Removing people from the UK
There are four main ways that people can be removed from the UK: ‘enforced removal’, ‘deportation’ (a particular type of enforced removal), ‘refused entry at port’ and ‘voluntary departure’.
‘Enforced removals’ happen where someone has broken immigration laws and can’t legally remain in the UK.
‘Deportation’ is a type of enforced removal that happens when a foreign national offender has committed a criminal offence punishable by prison and a court has recommended they be deported. It can also happen to people whose removal is considered to be ‘in the public interest’.
‘Refused entry at port’ means a person never actually steps on UK soil and is turned back at the point of crossing the border.
‘Voluntary departures’ don’t necessarily involve someone wanting to leave the UK but it means they have taken steps to arrange it. The figures tell us how many people request the Home Office’s help in departing, and how many ended up leaving the UK without officially informing the immigration authorities.
Figures for deportation aren’t published by the Home Office, although these can be extracted using Freedom of Information requests. Data on other types of removal is published as Home Office immigration statistics.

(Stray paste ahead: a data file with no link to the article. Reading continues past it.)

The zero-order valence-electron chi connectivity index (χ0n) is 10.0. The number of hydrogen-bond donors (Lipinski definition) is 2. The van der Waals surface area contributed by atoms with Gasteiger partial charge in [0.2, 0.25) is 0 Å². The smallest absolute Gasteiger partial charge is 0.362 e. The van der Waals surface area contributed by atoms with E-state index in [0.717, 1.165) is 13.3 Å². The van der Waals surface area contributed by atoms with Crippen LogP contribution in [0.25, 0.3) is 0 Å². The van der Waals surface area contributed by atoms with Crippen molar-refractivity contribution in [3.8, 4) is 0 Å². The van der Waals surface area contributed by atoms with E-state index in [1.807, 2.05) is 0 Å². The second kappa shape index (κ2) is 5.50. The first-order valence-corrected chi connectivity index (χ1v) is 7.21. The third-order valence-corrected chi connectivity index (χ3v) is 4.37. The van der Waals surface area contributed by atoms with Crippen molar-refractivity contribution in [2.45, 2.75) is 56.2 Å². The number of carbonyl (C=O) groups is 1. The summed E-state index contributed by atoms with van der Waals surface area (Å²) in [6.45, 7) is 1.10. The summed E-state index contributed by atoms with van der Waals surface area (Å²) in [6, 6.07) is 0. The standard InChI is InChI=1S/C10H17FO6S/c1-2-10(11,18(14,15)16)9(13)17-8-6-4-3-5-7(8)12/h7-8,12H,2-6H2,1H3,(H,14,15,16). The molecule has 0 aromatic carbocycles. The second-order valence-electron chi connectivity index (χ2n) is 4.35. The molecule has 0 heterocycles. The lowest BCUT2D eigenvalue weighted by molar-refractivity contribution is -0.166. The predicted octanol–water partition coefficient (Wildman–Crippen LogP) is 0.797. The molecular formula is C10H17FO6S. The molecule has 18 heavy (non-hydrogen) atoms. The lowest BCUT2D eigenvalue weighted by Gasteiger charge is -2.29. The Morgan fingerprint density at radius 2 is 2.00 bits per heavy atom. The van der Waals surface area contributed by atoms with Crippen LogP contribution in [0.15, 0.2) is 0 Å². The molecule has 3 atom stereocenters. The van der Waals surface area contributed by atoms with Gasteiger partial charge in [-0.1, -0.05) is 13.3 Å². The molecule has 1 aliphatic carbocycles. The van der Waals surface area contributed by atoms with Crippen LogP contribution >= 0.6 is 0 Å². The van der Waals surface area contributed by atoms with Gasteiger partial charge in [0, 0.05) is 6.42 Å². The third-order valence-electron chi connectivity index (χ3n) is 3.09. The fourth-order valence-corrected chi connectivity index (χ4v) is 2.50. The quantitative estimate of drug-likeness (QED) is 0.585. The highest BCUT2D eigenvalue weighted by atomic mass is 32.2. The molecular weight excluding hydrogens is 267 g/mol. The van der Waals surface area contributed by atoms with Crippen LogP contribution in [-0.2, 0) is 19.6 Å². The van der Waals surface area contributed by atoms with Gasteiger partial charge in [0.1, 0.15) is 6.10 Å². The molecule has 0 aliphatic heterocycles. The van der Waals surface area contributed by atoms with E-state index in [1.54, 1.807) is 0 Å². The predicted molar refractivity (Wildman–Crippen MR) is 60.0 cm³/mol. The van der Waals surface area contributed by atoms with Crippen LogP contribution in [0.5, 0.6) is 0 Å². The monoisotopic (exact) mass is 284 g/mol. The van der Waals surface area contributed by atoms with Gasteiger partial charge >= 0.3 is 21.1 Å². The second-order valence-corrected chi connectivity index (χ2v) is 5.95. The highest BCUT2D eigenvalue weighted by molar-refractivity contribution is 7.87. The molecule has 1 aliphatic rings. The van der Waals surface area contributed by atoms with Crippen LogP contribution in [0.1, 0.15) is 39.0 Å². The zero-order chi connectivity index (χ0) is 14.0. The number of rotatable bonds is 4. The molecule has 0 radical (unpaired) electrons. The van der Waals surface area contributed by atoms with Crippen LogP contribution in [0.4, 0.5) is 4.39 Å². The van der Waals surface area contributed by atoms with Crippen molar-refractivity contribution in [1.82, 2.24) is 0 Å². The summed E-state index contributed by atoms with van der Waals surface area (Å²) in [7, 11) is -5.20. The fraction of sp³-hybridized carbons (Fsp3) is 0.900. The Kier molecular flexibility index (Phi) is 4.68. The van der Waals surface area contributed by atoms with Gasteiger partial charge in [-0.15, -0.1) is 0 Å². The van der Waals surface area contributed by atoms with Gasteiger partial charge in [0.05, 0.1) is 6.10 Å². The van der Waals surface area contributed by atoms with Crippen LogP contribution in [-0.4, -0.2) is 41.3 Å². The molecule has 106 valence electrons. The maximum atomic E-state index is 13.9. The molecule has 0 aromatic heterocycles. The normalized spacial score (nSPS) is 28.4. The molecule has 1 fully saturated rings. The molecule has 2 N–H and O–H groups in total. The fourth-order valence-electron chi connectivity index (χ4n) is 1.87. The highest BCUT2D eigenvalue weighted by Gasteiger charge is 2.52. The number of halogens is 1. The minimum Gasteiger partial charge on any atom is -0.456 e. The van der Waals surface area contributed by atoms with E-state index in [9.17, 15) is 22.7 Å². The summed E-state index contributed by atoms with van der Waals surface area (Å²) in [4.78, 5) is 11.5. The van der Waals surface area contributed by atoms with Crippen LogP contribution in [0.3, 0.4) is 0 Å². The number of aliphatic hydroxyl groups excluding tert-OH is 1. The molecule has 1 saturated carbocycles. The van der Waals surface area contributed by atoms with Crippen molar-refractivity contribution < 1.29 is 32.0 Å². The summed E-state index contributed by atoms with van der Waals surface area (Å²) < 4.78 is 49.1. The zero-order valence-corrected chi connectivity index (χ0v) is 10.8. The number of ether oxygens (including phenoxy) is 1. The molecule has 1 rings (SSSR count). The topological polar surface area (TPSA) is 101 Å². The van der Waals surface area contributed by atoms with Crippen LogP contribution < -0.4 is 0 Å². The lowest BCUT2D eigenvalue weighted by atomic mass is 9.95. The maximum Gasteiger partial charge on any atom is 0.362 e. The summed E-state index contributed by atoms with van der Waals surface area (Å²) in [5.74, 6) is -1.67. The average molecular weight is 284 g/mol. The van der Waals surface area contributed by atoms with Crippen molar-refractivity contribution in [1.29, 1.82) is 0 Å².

Some people may be detained while the government establishes whether they have a right to remain in the UK. It might happen, for instance, when the authorities need to establish someone’s identity or where there’s a risk they might evade removal.
Figures for the number of people in detention, entering detention within a given time period, and being removed from the UK are all published as part of the Home Office immigration statistics. This data is released every three months.
It only includes people detained under the Immigration Act, so disregards those detained for criminal reasons. It also doesn’t track people held for under 24 hours at short-term holding facilities.
Child detention figures are available from the same place.
There is information on how successfully the UK Border Agency is managing the UK’s immigration system on the UKBA website. The assessment of its performance includes data on the cost per case ‘processed’, the tax revenue saved by targeting illegality, and the value of drug seizures.
Immigration policy: historical
The Home Office has published a list of all policy changes since the 1980s that have had an impact on migration (with dates, policy details, and which aspects of the immigration system they’re considered to affect).